The federal court overseeing dozens of hernia mesh lawsuits involving Ethicon, Inc.’s allegedly defective Physiomesh Flexible Composite Mesh devices has given plaintiff’s leave to file their cases directly in the U.S. District Court, Northern District of Georgia.
Direct filing is intended to improve judicial efficiency, and will eliminate delays associated with the transfer of cases from other federal jurisdictions.
“The direct filing of any Complaint does not constitute a determination by this Court that jurisdiction or venue is proper in this Court. Upon the completion of pretrial proceedings applicable to a case filed directly in this MDL pursuant to this paragraph, and where appropriate, the Court shall transfer the case pursuant to 28 U.S.C. § 1404 to a court of appropriate jurisdiction and venue for trial,” U.S. District Judge Richard Story wrote in an Order dated August 22nd. “For any Complaint, no matter how filed, Defendants reserve all rights to challenge personal jurisdiction or the appropriate venue after the conclusion of pretrial proceedings in this Court, or at any other appropriate time.”
Judge Story’s order addressed several other matters, including the Court’s intention to require all plaintiffs to file a Short Form Complaint. Lead Counsel for the parties are to jointly submit a proposed Short Form Complaint to the Court by September 12, 2017.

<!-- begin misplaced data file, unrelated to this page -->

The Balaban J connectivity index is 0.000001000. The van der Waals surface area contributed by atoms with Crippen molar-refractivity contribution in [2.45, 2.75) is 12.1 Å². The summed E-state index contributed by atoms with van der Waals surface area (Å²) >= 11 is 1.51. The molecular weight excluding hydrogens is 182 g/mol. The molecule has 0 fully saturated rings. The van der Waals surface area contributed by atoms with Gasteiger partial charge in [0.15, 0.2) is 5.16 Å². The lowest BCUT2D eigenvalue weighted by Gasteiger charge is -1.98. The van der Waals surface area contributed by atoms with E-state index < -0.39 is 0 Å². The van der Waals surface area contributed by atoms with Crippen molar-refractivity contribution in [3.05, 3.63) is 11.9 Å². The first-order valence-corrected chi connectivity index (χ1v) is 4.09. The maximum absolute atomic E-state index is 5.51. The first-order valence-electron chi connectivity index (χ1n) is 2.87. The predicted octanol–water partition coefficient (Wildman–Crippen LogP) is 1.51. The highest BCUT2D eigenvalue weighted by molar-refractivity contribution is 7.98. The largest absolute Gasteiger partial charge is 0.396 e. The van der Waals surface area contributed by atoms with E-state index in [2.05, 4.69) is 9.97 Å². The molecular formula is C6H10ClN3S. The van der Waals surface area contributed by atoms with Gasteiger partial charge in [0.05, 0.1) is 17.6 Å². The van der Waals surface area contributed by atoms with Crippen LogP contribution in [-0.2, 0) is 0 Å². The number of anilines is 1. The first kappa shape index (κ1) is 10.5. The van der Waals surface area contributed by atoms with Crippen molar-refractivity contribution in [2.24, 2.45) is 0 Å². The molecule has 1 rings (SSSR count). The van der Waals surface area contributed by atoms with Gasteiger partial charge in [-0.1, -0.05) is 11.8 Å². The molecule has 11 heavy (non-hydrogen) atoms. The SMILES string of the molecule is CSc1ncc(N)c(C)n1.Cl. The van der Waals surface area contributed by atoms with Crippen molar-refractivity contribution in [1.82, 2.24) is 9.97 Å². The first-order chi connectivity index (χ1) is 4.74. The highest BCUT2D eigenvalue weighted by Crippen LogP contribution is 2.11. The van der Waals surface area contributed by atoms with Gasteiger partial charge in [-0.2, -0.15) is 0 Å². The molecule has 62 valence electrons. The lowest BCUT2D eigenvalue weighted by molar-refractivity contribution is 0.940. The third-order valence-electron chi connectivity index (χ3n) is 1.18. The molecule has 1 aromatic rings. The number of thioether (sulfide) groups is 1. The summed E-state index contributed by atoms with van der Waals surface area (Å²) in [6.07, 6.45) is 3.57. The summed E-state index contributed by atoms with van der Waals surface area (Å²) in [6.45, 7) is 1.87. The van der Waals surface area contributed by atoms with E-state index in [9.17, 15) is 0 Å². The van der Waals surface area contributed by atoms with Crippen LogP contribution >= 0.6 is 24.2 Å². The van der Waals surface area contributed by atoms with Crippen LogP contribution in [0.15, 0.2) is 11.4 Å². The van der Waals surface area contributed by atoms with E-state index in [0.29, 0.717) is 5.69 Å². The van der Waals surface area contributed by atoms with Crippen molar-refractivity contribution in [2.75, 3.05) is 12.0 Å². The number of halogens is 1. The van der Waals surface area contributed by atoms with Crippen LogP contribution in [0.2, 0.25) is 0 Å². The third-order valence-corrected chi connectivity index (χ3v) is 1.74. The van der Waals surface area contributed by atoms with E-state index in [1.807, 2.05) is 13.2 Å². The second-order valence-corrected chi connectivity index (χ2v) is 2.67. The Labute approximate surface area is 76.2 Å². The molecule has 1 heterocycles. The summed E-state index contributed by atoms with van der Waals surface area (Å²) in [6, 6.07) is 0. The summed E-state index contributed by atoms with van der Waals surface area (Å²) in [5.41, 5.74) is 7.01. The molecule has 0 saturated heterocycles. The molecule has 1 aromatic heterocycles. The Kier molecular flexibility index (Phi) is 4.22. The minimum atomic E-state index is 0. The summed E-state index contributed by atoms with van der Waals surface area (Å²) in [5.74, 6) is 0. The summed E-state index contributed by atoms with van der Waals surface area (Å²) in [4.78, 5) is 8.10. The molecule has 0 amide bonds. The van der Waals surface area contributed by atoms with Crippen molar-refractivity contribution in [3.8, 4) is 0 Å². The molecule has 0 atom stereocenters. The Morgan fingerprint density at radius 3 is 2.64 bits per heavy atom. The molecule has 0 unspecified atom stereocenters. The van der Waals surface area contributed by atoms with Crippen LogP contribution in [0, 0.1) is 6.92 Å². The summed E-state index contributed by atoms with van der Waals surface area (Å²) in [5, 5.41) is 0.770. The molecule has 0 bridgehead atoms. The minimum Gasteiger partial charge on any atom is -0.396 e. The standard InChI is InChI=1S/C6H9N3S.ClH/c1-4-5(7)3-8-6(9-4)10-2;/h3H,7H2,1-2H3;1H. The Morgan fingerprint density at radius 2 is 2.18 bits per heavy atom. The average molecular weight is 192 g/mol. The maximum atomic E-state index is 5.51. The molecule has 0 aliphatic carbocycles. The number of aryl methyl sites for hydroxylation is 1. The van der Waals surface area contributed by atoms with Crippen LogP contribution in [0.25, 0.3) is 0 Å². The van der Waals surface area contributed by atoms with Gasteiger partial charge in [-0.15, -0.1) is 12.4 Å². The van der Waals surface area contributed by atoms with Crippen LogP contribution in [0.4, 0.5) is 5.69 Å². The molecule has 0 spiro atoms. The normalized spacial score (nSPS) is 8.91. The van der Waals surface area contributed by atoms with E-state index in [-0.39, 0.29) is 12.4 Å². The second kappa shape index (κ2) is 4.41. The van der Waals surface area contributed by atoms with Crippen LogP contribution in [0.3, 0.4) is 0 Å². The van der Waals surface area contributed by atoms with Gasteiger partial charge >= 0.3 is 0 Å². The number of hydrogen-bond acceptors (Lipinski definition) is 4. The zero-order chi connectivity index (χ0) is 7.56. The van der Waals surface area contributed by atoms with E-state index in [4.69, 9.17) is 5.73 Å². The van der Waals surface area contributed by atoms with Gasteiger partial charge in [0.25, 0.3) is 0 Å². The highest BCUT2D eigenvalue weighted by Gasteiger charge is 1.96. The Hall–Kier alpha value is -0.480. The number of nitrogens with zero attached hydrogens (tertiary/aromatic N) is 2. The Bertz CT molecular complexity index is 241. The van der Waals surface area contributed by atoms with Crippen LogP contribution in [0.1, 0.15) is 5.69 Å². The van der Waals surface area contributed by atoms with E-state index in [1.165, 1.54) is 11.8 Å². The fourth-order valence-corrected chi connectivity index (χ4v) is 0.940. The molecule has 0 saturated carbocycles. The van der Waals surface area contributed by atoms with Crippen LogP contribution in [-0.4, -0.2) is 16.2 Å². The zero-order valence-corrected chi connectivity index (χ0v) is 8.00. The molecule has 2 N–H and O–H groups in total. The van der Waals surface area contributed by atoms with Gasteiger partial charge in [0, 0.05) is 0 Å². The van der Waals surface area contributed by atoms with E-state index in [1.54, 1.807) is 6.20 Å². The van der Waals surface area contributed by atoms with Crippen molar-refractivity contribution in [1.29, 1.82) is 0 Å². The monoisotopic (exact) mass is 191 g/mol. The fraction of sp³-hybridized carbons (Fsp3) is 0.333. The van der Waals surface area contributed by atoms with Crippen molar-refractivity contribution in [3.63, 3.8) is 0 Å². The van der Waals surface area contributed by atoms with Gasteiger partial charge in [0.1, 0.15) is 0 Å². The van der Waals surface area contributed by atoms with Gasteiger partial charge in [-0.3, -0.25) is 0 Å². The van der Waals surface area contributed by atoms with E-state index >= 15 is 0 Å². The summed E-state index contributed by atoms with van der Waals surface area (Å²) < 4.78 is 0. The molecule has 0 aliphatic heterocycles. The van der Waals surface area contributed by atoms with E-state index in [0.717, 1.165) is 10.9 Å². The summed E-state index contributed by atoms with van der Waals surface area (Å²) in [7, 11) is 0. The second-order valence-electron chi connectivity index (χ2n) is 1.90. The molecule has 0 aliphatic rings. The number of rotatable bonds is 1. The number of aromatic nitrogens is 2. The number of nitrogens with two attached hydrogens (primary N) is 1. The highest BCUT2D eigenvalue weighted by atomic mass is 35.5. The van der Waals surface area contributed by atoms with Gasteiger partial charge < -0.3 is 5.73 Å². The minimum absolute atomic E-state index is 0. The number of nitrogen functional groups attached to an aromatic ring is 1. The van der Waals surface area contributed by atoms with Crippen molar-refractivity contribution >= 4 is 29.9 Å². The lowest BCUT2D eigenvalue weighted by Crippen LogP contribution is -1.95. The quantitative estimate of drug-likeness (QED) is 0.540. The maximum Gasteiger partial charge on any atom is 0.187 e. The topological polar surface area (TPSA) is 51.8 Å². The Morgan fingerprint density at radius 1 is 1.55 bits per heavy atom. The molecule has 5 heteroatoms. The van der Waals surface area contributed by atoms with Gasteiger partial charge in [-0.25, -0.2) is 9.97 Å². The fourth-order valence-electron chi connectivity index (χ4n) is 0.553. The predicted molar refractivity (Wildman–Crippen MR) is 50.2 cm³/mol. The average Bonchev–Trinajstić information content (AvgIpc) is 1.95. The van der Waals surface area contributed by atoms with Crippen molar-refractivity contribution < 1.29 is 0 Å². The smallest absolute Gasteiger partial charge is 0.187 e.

The consolidated Physiomesh litigation was established in June, in order to allow all federally-filed injury claims involving the hernia mesh products to undergo coordinated discovery and other pretrial proceedings. Initially, just 18 Physiomesh lawsuits were transferred to the Northern District of Georgia. Dozens of new cases have since been added to the litigation, bringing the total number of pending cases to 92 as of August 15th.
Ethicon launched the Physiomesh product line in 2010. The multi-layer hernia patches are constructed from non-absorbable polypropylene (plastic) filaments that are woven into fabric. Each side of the polypropylene mesh is covered with an absorbable film coating, which is intended to help the patch incorporate into the body and reduce inflammation. However, plaintiffs pursuing Physiomesh lawsuits claim that this design actually inhibits incorporation and places patients at risk for serious injuries and complications.
“When affixed to the body’s tissue, the impermeable multi-layer coating of the Physiomesh prevents fluid escape, which leads to seroma formation, and which in turn can cause infection, abscess formation and other complications,” the complaints state. “The multi-layer coating provides a breeding ground for bacteria in which the bacteria cannot be eliminated by the body’s immune response, which allows infection to proliferate.”
Ethicon announced a worldwide market withdrawal of Physiomesh Flexible Composite Mesh in May 2016, after unpublished data from two European hernia registries suggested that the product was associated with higher average recurrence and revision rates compared to other meshes used in laparoscopic ventral hernia repair. The company was unable to determine the cause of this issue but noted that it could be due to product characteristics, as well as operative and patient factors.
According to Ethicon’s recall notice, the hernia patches included in the Physiomesh withdrawal will not be returning to the market.